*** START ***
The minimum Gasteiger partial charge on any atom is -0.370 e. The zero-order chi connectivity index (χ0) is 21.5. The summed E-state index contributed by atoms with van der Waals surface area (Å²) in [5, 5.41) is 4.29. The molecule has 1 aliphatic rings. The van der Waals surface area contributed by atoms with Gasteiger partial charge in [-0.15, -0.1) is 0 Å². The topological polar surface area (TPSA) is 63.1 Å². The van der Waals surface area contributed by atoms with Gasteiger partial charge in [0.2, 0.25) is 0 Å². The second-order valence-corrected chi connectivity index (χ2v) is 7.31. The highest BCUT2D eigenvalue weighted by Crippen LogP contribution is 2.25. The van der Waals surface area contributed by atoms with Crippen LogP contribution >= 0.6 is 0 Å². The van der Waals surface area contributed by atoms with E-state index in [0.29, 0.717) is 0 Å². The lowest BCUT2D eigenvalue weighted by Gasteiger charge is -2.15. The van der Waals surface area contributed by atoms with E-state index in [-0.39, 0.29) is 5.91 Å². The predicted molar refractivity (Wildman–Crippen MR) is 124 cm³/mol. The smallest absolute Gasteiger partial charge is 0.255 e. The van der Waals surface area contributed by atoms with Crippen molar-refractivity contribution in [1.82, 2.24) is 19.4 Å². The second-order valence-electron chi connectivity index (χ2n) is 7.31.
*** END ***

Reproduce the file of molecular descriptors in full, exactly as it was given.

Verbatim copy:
The minimum Gasteiger partial charge on any atom is -0.370 e. The zero-order chi connectivity index (χ0) is 21.5. The summed E-state index contributed by atoms with van der Waals surface area (Å²) in [5, 5.41) is 4.29. The molecule has 1 aliphatic rings. The van der Waals surface area contributed by atoms with Gasteiger partial charge in [-0.15, -0.1) is 0 Å². The topological polar surface area (TPSA) is 63.1 Å². The van der Waals surface area contributed by atoms with Gasteiger partial charge in [0.2, 0.25) is 0 Å². The second-order valence-corrected chi connectivity index (χ2v) is 7.31. The highest BCUT2D eigenvalue weighted by Crippen LogP contribution is 2.25. The van der Waals surface area contributed by atoms with Crippen LogP contribution >= 0.6 is 0 Å². The van der Waals surface area contributed by atoms with E-state index in [0.29, 0.717) is 0 Å². The lowest BCUT2D eigenvalue weighted by Gasteiger charge is -2.15. The van der Waals surface area contributed by atoms with E-state index in [-0.39, 0.29) is 5.91 Å². The predicted molar refractivity (Wildman–Crippen MR) is 124 cm³/mol. The smallest absolute Gasteiger partial charge is 0.255 e. The van der Waals surface area contributed by atoms with Crippen molar-refractivity contribution in [1.82, 2.24) is 19.4 Å². The second-order valence-electron chi connectivity index (χ2n) is 7.31.